Snøhetta channels James Bond for Aesop’s new Sloane Square store
You might think Aesop’s 200th global store opening deserves a song-and-dance. But, the ever-understated Australian skincare stalwart has rung in its achievement in typical style – quietly. Designed by Norwegian interior architect and seven-time collaborator Snøhetta, the 100 sq m Sloane Square flagship is a subtle choreography of light, warmth and scent.
Pitched on the corner of Duke Square, surrounded by a catalogue of elegant white-box stores, the rust-red clay walls add texture behind four facade windows, inviting passers-by in from the Chelsea cold.
Aesop’s new London flagship off Sloane Street. Photography: Paola Pansini
‘The idea of street presence was central for us,’ says senior architect Peter Girgis. ‘Originating and rising up of from this large central element, we wanted warm-tones to beat out onto the street.’
Said central element consists of a Devonshire clay-plaster clad column that arches out of the floor into what Girgis describes as ‘an architectural tree’. It spans the ceiling, covering it in a breathable, atmosphere-enhancing texture that will help to ventilate the lightly-scented space. The ‘trunk’ surrounds a 4.5 sq m ‘water table’, upon which a slim veil of water cascades into four tin bath-sized fibre glass sinks, used for skin consultations.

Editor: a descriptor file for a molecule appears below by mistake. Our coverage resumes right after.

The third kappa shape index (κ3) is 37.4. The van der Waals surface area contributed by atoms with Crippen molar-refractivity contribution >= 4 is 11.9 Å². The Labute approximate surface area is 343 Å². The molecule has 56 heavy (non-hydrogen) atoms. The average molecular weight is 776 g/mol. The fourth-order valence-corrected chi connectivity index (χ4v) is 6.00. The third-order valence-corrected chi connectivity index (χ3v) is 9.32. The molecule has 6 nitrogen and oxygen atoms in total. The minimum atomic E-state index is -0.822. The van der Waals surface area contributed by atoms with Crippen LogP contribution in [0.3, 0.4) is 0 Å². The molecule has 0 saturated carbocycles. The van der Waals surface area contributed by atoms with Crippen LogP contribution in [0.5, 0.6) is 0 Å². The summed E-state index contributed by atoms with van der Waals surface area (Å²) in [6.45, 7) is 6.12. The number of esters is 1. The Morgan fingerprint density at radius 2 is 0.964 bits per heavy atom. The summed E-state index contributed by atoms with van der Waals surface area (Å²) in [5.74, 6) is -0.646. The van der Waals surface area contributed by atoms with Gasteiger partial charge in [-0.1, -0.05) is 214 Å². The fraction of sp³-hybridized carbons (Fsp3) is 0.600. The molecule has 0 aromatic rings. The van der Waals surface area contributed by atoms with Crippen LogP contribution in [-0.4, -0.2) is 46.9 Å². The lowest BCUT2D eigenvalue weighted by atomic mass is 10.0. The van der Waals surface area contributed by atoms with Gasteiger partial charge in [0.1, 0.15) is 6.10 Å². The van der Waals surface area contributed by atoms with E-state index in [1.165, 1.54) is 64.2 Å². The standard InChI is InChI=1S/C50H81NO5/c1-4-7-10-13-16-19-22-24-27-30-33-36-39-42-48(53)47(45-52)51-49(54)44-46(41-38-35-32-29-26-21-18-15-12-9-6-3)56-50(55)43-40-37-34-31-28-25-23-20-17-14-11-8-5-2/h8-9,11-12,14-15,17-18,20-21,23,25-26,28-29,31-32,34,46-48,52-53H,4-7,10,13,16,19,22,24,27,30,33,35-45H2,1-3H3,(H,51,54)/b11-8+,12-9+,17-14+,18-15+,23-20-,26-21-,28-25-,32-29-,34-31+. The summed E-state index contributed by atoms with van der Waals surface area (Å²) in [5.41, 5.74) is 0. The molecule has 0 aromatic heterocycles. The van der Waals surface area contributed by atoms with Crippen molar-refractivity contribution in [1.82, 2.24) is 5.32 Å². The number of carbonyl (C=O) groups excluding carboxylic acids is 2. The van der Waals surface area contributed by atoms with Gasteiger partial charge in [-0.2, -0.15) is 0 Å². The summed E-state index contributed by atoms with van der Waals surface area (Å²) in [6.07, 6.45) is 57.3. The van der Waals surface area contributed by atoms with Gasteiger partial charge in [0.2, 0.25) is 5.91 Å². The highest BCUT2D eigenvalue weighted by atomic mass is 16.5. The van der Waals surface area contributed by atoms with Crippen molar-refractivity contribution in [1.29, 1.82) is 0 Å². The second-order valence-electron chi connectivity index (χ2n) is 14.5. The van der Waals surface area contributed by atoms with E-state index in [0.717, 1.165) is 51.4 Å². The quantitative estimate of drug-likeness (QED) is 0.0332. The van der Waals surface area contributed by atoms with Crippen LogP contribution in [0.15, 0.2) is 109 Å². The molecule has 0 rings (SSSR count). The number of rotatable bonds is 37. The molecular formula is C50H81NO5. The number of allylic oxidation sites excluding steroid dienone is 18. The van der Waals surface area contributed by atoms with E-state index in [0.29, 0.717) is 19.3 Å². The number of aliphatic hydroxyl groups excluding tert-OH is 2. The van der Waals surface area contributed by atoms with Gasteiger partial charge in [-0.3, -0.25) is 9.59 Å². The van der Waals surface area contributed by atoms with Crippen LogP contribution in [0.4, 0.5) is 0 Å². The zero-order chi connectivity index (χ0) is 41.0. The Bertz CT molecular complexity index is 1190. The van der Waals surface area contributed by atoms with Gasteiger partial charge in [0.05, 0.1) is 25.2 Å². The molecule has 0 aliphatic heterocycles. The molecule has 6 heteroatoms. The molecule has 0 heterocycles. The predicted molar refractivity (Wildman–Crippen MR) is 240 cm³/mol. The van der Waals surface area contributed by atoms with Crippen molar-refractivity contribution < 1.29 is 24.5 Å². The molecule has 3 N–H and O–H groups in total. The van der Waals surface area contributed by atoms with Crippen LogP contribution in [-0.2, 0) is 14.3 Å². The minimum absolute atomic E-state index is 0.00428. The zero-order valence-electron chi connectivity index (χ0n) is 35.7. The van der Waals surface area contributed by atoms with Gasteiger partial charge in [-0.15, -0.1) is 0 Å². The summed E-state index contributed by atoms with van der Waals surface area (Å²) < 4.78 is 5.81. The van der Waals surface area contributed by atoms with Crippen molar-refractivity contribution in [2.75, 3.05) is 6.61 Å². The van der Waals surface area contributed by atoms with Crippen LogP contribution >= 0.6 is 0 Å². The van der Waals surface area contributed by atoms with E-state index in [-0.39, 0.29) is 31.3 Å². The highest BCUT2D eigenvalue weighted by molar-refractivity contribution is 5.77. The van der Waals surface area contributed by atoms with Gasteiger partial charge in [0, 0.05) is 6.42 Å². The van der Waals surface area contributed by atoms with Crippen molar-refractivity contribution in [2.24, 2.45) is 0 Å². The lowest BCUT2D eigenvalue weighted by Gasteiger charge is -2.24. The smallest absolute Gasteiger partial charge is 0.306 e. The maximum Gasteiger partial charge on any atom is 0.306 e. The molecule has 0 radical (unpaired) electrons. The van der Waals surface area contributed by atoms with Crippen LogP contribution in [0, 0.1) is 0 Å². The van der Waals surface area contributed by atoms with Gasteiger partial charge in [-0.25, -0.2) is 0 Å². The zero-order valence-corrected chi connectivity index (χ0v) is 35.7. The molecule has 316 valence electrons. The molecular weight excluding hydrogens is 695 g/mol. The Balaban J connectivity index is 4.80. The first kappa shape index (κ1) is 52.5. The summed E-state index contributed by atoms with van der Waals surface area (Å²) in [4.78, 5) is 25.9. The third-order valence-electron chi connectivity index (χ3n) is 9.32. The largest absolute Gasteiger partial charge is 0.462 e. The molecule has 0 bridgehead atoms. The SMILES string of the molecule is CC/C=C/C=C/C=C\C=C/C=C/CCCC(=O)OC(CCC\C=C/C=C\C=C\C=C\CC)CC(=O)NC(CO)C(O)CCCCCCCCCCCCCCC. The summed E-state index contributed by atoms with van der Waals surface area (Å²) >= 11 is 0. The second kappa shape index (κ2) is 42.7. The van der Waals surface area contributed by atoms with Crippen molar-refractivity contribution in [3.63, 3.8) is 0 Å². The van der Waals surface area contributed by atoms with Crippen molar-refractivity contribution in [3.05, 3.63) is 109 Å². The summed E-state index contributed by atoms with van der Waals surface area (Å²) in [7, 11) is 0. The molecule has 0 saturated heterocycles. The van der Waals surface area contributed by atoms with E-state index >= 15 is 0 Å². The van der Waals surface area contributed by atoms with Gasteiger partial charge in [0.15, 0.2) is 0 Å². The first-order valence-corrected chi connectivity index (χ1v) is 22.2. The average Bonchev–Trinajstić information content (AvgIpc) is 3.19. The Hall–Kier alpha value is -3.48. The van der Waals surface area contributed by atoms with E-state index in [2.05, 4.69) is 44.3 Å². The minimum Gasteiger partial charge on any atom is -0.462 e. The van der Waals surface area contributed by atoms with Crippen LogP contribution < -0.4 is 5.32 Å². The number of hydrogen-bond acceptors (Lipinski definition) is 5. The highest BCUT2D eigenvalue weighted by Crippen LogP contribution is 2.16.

The Devonshire clay-plaster clad column and surrounding water table. Photography: Paola Pansini
The interiors were devised in collaboration with Aesop’s longstanding in-house architect Jean-Philippe Bonnefoi, who provided Snøhetta with a mood-board of inspirations. ‘It included everything from music, notes about the local area, to movie-set scenography and Youtube clips of James Bond,’ explains project architect Gaute Simonsen.
Though the space doesn’t scream Die Another Day, Bond’s influence is ‘textually felt and implied’, says Girgis, in the space’s ‘slightly off notes’. Like the table full of vintage crystal-bottles holding unamed tipples (gin and vermouth perhaps?), or the so-bad-they’re-good Roger Moore-era corduroy chairs. These dressings – handpicked by Bonnefoi – add a comforting living-room feel to the otherwise highly conceptual, warmly-minimal space.